Forgotten Kingdom Opens Toronto Black Film Fest By staff
(February 11, 2014 – Toronto, Ontario) The 2014 edition of the Toronto Black Film Festival gets underway tonight almost in the middle of Black History Month. The opening film is the remarkable South African feature The Forgotten Kingdom. The story centres on Atang Mokoenya, played by Jerry Mofokeng. Atang sets out on a journey from Johannesburg to return to his ancestral land of Lesotho, where he must bury his estranged father in the remote, mountainous village where he was born. Stirred by memories of his youth, he falls in love with his childhood friend, Dineo, now a radiant young school teacher. Through her, Atang is drawn toward the mystical beauty and hardships of the people and land he had forgotten.
The Toronto Black Film Festival (TBFF) was created in 2013 by the Fabienne Colas Foundation, a not-for-profit, professional, artistic organization dedicated to promoting Cinema, Art and Culture in Canada and abroad. The organization had previously created the successful Montreal International Black Film Festival.
Thirty-three short, medium-length and feature films will screen during the festival`s 6 day run, and several of them are Canadian productions including Catherine Bruhier`sClean Teeth Wednesdays, a delightful 8-minute film that costars Allison Augustin, Ellen Dubin, Ace Hicks, Maya Jacinto, Kayla Di Venere and Amy Correia.
The Canadian feature, From Above is an enchanting love story about a young Native American woman’s search for her destiny and her widower husband’s attempts to reunite with her after her death. Based on a screenplay by James Bird, Chasing Shakespeare recounts the beginning, end and rebirth of a love affair between William and Venus in rural Arkansas. Directed by Norry Nevin, the 2013 film costars Danny Glover, Graham Greene, Tantoo Cardinal, Chelsea Ricketts, Mike Wade and Clarence Gilyard.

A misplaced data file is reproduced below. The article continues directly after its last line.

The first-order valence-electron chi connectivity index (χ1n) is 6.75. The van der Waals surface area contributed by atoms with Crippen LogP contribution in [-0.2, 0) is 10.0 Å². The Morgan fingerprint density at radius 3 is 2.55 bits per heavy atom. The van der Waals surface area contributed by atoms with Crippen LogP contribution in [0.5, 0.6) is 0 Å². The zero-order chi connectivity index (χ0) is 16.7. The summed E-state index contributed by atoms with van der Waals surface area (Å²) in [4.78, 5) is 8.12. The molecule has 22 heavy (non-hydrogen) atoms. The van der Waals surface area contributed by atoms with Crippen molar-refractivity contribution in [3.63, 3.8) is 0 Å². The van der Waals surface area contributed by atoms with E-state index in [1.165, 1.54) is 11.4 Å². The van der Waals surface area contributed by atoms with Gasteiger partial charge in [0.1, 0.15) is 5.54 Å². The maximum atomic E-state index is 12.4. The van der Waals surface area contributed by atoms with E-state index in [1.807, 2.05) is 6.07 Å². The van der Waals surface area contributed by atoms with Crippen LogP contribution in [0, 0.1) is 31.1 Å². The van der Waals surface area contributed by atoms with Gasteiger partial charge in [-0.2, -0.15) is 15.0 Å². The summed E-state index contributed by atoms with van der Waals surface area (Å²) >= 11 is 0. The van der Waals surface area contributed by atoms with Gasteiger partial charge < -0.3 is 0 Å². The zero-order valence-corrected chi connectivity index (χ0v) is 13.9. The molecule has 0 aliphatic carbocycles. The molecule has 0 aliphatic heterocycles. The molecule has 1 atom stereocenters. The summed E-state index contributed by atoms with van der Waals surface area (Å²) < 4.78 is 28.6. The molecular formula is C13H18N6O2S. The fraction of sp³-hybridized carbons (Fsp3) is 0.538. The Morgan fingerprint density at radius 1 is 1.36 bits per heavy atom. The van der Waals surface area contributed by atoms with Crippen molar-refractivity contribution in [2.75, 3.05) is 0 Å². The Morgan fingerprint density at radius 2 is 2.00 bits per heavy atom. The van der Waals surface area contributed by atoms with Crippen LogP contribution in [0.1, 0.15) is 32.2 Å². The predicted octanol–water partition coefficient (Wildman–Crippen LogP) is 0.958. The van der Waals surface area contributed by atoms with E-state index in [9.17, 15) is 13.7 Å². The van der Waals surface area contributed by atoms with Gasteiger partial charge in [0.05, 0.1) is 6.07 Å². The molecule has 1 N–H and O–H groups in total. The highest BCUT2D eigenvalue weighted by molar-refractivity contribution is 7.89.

In addition to the full slate of films, there are several key events within the festival. One of the highlights is a movie and discussion featuring a screening of the film Hard Time. The film is about Robert Hillary King, also known as Robert King Wilkerson, who spent 32 years in State Penitentiary in Louisiana for a crime he did not commit. While stories of this kind of injustice are almost commonplace in a broken America, what marks this punishment as unfathomably cruel was of those 32 years behind bars, King spent 29 of them in solitary confinement.
King and two other prisoners (Albert Woodfox and Herman Wallace) formed the only Black Panther political cell in a U.S penitentiary and focused on prisoner rights. Their efforts to organize prisoners to defend themselves raised the ire of prison authorities and the three Black Panthers of Angola prison became known as the Angola Three. His two comrades have been in solitary for 38 years, also for crimes they did not commit.
King, pictured on the right, was released in February 2001. His autobiography, From the Bottom of the Heap: The Autobiography of a Black Panther was released in 2008 and won a PASS Award from the National Council on Crime and Delinquency in 2009. King is an international speaker who speaks at college campuses and community centers across the U.S. and has spoken before the Parliaments in the Netherlands, South Africa and Portugal. Narrated by Samuel L. Jackson, Hard Time is directed by Ron Harpelle and both Harpelle and Robert Hillary King will be in attendance following the screening at the Carlton Cinema on February 16.
Click here for a link to the Toronto Black Film Festival, which runs from February 11 to the 16, and other February film festivals.